How Singapore’s defence buildings stay sustainable

By Sean Nolan

Interview with Kuek Choon Han, Head (Environmental Sustainability), Building and Infrastructure Programme Centre, Defence Science and Technology Agency, Singapore.

A government’s military and defence network is supposed to keep citizens safe. But what about when the enemy is carbon emissions? When the threat is rising sea levels and the biggest weapons are solar panels? Military forces also have a part to play in battling climate change.

Singapore’s Defence Science and Technology Agency (DSTA) is working to design sustainable military buildings, including some that don’t require any external power at all. It is using various digital tools like data analytics and simulations to achieve this goal.

Kuek Choon Han, Head (Environmental Sustainability), Building and Infrastructure Programme Centre at DSTA, discusses his team’s most exciting projects and explains the tech behind this progress.

How to achieve defence sustainability 

DSTA uses tech and modelling tools to incorporate sustainable features in projects. The simulated model “allows us to visualise the end product before beginning construction”, helping later planning and decision making, says Kuek.

This modelling technology has been used to test and adapt designs virtually, reducing the amount of resources needed for later changes, GovInsider found out. Another benefit is better use of logistical resources in the delivery and installation of building features.

Singapore’s Building and Construction Authority (BCA) has even deployed AR and VR to help visualise buildings before construction, CEO Kelvin Wong told GovInsider.

One innovative strategy for managing waste is constructing structural, mechanical and electrical features off-site. These controlled environments ensure higher-quality workmanship and reduce the traditional construction time, saving time and resources, explained BCA.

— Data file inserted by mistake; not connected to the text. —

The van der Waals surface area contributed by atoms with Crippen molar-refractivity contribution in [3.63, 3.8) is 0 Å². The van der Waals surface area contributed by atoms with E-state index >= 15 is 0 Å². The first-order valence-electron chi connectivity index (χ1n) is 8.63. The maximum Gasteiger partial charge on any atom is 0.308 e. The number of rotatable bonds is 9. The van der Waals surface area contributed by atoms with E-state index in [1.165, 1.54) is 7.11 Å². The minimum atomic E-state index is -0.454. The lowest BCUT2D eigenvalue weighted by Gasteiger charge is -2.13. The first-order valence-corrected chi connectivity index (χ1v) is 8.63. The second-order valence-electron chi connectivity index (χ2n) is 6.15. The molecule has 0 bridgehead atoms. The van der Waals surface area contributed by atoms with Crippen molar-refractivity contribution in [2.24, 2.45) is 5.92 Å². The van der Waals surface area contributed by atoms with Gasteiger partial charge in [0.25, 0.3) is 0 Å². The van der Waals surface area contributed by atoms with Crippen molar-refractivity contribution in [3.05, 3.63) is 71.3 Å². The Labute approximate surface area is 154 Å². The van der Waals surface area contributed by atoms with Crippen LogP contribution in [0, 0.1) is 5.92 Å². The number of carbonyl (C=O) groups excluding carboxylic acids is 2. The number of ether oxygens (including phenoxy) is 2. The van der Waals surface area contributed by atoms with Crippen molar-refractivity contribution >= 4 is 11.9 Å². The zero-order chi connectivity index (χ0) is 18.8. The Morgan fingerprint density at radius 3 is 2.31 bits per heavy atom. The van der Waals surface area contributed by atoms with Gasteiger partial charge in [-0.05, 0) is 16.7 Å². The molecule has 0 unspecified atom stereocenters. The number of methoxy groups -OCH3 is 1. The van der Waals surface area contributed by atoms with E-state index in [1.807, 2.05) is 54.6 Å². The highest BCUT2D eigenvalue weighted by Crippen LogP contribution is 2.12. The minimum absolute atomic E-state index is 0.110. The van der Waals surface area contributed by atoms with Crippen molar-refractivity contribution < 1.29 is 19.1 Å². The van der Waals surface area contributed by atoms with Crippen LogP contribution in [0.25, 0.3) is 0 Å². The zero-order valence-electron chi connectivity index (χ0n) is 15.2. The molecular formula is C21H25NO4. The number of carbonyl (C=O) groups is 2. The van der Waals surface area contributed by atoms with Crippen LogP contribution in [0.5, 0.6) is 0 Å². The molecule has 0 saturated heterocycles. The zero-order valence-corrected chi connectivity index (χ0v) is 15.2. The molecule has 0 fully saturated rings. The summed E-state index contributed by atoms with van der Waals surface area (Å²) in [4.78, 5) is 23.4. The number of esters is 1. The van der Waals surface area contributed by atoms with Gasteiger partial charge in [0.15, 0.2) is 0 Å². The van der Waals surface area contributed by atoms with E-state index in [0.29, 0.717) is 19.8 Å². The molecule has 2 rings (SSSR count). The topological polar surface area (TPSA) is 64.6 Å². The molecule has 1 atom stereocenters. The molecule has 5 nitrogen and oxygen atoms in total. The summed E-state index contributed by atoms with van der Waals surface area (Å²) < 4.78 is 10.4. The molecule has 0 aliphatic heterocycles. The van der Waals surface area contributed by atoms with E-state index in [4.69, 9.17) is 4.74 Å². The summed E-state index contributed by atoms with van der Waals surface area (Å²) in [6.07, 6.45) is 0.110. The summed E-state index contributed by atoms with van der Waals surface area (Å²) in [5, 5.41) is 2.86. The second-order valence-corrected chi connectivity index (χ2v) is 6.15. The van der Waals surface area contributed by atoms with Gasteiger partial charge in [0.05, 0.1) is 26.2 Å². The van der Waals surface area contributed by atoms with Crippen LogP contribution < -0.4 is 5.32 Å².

Adopting data analytics has helped to better understand the energy consumption patterns across military infrastructure, says Kuek. The analytics help to identify excessive demand and anomalies, highlighting potential areas for improvement.

Sensors and data analytics can help to detect worn-out building facilities that might need replacing, wrote Iot For All. They can also help to monitor energy efficiency in certain artificial environments like cold storage, the site adds.

To tackle water wastage, only water-efficient-fittings are being used in toilets and pantries across new developments within the Ministry of Defence, says Kuek. Rainwater, air conditioning condensation, and vehicle washing water are all being recycled where possible, he continues.

Net-positive buildings

Singapore was the first country in South-East Asia to turn an existing building into a zero-energy one, according to BCA. These buildings require no external energy, meeting its needs by itself. When asked whether this is a sign of the future, Kuek says we can expect to see more zero energy defence buildings.

DSTA has already helped to create the first positive energy building for the Singapore Armed Forces, a hangar for the A330 Multi-Role Tanker Transport aircraft. Built with eco-friendly materials, the hangar harvests rainwater, collects solar energy, and is fully decked out with energy-efficient lighting and air-conditioning.

Designed using modelling simulations and virtual reality, the building generates more electricity than it uses. It is able to generate enough electricity to power over 270 4-room HDB households, Kuek shares.

Creating military infrastructure presents specific challenges as operational requirements are varied and unique. While no one-size-fits-all method can be adopted, DSTA will continue “to push the boundaries of sustainability and green technology” in its projects, Kuek emphasises.

Future projects

Mass engineered timber (MET) is a sustainable initiative the DSTA is assessing for further use. Harvested from sustainably managed forests, using this timber for construction has a lower carbon footprint compared to steel or concrete buildings, Kuek highlights.

MET has already been adopted to build accommodations in a military camp, and DSTA will continue to explore the use of MET in defence buildings and facilities, Kuek shares.

Creating more energy-efficient air conditioning systems is a topic Kuek is personally interested in. With a greater push for sustainability at the national level, he is excited to see more research into reducing the consumption levels of “energy guzzlers”, he says.

When you think of military technology, solar panels and data analytics might not be the first thing that comes to mind. But in the collective effort to tackle climate change, every organisation has a responsibility to go green, especially in the structures that will last decades.

Lead image: Kuek Choon Han, Head (Environmental Sustainability), Building and Infrastructure Programme Centre at DSTA

Images from DSTA